There's typically two levels of buffering involved:
- Internal buffers
- Operating system buffers
The internal buffers are buffers created by the runtime/library/language that you're programming against and is meant to speed things up by avoiding system calls for every write. Instead, when you write to a file object, you write into its buffer, and whenever the buffer fills up, the data is written to the actual file using system calls.
However, due to the operating system buffers, this might not mean that the data is written to disk. It may just mean that the data is copied from the buffers maintained by your runtime into the buffers maintained by the operating system.
If you write something, and it ends up in the buffer (only), and the power is cut to your machine, that data is not on disk when the machine turns off.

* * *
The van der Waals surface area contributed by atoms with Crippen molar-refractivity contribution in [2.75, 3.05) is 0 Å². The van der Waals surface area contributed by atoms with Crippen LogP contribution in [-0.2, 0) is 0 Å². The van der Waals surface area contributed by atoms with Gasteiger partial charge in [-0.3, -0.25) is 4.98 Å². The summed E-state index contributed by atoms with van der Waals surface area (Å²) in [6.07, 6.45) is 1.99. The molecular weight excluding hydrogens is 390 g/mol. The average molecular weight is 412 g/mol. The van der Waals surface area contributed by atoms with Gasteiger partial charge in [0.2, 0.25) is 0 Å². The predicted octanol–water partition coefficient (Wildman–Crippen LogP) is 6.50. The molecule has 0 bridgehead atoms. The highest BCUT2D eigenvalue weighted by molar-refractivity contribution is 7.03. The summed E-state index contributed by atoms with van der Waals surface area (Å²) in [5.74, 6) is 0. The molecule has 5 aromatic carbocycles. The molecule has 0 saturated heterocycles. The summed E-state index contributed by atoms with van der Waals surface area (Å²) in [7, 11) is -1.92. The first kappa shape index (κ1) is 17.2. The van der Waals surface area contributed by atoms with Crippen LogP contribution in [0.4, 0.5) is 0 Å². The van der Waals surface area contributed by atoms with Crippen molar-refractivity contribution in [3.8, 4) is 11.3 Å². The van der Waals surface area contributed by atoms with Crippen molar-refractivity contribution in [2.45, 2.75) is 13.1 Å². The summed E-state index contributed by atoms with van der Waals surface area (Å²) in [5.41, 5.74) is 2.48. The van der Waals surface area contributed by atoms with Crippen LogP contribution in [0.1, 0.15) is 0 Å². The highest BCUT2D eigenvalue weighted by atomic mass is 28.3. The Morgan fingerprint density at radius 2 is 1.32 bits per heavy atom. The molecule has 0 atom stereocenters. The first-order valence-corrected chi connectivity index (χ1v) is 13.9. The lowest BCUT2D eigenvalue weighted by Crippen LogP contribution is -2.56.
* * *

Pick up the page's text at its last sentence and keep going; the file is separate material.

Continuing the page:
So, in order to help with that you have the
fsync methods, on their respective objects.
flush, will simply write out any data that lingers in a program buffer to the actual file. Typically this means that the data will be copied from the program buffer to the operating system buffer.
Specifically what this means is that if another process has that same file open for reading, it will be able to access the data you just flushed to the file. However, it does not necessarily mean it has been "permanently" stored on disk.
To do that, you need to call the
os.fsync method which ensures all operating system buffers are synchronized with the storage devices they're for, in other words, that method will copy data from the operating system buffers to the disk.
Typically you don't need to bother with either method, but if you're in a scenario where paranoia about what actually ends up on disk is a good thing, you should make both calls as instructed.
Addendum in 2018.
Note that disks with cache mechanisms is now much more common than back in 2013, so now there are even more levels of caching and buffers involved. I assume these buffers will be handled by the sync/flush calls as well, but I don't really know.